“Holy fuck,” he said, horrified. What kind of piece of shit asshole had he become? Yeah, he liked sex. A lot. But somewhere he’d stepped over a line if that’s how he thought of women. An image popped into his head of the way Damian had looked at Elena at their wedding last month. He’d worshipped her. This from a man who went through women like Jaxon did. When he thought about it, both his brothers Hunter and Xander adored their new wives, too, and they’d had healthy sex lives before getting married.
Jaxon had scoffed at his brothers at Damian’s wedding, claiming he’d never succumb to marriage. But what if they were right? What if giving himself over to one woman turned out to be better than having all the women he could ever want? Just the thought produced a shudder of fear. Still, his brothers appeared to be happier than they’d ever been. Giving up his independence seemed like a drastic step, though.
“What?” Cory asked.
Jaxon scrubbed his hands down his face. God, he was just so tired. “I don’t need sex.”
Maybe he needed to take a break from women altogether. If he stopped the parade in and out of his bed, maybe he’d appreciate them again.
“What did you just say?” Jermaine asked. “Did those words really come out of Jaxon Caine’s mouth?”
“Shut up,” Jaxon said.
Jermaine pulled his phone from a pocket and made a show of tapping the screen. “I gotta mark the calendar, man. Never thought I’d hear you say that.”
Jaxon glared at Jermaine. He seethed, his nostrils flaring, his heart thundering, his stomach roiling. “I said shut the fuck up,” he growled.
“Jeez. Sor-ry,” Jermaine said, holding up a hand in mock surrender. “What crawled up your ass?”
Doubt. Self-loathing. Fear of failure. Crushing responsibility. Adulthood. He tried to remember the joyful freedom he and Cory had experienced when they started the band, when they’d grown and added members, and the jazzed excitement when they’d first started taking off up the charts. He’d written some pretty good shit back then. He’d been energized.
Now, he just wanted to find a quiet corner and curl up for a month. That or find the hole his muse had fallen down and dig the jerk-off out.
“Maybe a better question would be, if you’re struggling to write new material, what can the rest of us do to help?” Mike asked, changing the subject. Or at least redirecting it.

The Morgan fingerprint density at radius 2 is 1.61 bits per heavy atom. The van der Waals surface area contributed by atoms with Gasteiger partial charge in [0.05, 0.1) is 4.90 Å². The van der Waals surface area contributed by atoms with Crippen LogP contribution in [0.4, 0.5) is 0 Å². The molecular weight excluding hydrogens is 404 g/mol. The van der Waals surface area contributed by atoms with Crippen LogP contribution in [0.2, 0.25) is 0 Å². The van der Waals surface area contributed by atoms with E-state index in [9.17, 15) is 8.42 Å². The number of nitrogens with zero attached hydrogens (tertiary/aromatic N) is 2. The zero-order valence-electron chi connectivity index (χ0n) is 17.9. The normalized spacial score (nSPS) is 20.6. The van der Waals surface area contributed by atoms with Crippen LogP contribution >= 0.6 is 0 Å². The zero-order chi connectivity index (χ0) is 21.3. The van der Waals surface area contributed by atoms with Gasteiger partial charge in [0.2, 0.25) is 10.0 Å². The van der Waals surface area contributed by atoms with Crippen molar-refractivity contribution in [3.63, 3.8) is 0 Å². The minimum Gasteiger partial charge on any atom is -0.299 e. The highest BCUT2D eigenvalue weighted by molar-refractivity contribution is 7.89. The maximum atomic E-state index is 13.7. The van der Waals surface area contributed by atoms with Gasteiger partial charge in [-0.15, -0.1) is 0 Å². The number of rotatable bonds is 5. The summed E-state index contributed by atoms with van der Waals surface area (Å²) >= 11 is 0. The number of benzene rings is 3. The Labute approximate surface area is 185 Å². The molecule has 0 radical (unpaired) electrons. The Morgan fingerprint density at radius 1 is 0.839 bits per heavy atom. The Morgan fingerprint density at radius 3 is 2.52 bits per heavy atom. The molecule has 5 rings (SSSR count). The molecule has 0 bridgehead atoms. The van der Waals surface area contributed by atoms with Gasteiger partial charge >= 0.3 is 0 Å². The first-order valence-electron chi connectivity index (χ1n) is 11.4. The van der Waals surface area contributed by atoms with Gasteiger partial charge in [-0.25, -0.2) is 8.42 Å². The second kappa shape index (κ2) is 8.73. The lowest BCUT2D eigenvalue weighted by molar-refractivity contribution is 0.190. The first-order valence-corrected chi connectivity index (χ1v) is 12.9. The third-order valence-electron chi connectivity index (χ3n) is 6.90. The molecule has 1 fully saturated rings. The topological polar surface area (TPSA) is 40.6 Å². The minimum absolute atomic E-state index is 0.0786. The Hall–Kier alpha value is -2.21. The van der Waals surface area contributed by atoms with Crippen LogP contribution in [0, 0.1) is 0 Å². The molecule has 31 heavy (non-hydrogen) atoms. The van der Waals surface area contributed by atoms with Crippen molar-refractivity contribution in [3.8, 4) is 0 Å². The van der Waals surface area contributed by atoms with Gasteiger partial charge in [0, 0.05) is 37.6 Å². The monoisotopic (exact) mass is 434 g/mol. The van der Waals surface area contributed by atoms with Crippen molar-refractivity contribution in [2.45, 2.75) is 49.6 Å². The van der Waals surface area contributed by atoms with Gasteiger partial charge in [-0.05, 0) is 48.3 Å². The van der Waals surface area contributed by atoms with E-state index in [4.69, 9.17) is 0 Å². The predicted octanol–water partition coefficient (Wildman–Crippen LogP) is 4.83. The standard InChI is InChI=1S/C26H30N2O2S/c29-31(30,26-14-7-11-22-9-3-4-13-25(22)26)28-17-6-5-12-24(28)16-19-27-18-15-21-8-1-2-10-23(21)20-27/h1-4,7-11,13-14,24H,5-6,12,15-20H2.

“I don’t know,” Jaxon said.
“It’s too bad we can’t just fill him back up with inspiration the same way we gas up the bus,” Cory said.
“You know,” Mike said, his face taking on an I-have-an-idea expression. “That’s not a bad idea, Cory.”
“Oh?” Cory said.
Mike pulled out his phone and started messing with it. “Okay, so after Dallas and Atlanta, we have a couple of months off, then you’re supposed to hit the studio to record new material at the beginning of October.”
“That doesn’t help the pressure, Mike,” Jaxon said.
“Hear me out. I’m going to send you on a retreat.”
“I think we’ve established that a change of venue doesn’t help. It doesn’t matter where you send me, I still won’t be able to write anything.”
“The retreat isn’t to write. It’s to unwind. Refresh. In fact, I don’t even want you to think about writing.”
A tiny bit of relief washed over him at the thought. That load on his shoulders lifted a little. Maybe it wasn’t such a bad idea.
“My taking off won’t affect the band?” Jaxon asked.
“Nope. It’ll be fine.”
If Mike didn’t anticipate any problems, Jaxon trusted him.
“Okay, so where am I supposed to retreat to?”
“I have a friend who owns an estate outside Houston. He’s been out of the country for a while on business. It would be a perfect place. I’ll call him, if you’re interested.”
They were headed back to Houston anyway. The thought of taking a break sounded amazing. From the expectant looks on everyone else’s face, they agreed.
“Go ahead and call him,” Jaxon said.
Mike poked at his phone, then held it to his ear. While he waited for his friend to answer, he said, “One thing. His niece is the caretaker at the property, and she’s a little, I don’t know, I guess you’d call her kooky. But the house is big. You can stay in the opposite wing and you’ll never even see her.”
Lily Dixon’s to-do list played on a loop in her head as she drove home. Weed and water the garden, check in with the food pantry to see what they still needed, prep jars for canning, donate fruits and veggies to Summer when she showed up with her truck. The list seemed endless.
She was so busy planning the rest of her day, she didn’t even notice the shiny black Audi in the driveway until she almost ran into it.
People didn’t visit the estate often, especially since her uncle had been out of the country and she’d been caretaker. She liked her solitude and having free reign over the property, so guests—primarily the unannounced variety—made her jumpy.
Even more suspicious, the car was empty. Where’d the driver go? She climbed out of her Ford Ranger and sauntered to the driver’s side of the Audi. Only a man would drive this kind of car, park right in front of the door like he owned the place, then take off to explore—or whatever he was up to.
On the other hand, it didn’t seem likely a burglar would drive an expensive car and park in plain sight. Either way, she didn’t trust uninvited strangers.
Circling the front of the car, she climbed the few steps to the porch, scanning the property as she did. Everything looked like it should—long loop gravel driveway, trees, meadows, fountain and flowers. Not a hint of intruders, other than the car.
She selected the house key from the bunch of keys in her hand and slid it into the deadbolt—but it was already unlocked. She always locked the door when she left, which meant the missing man had to be in the house.
Lily dug into her purse and fished out her pepper spray. She had no idea who he was, but if he’d broken into her house, she’d rather be safe than sorry.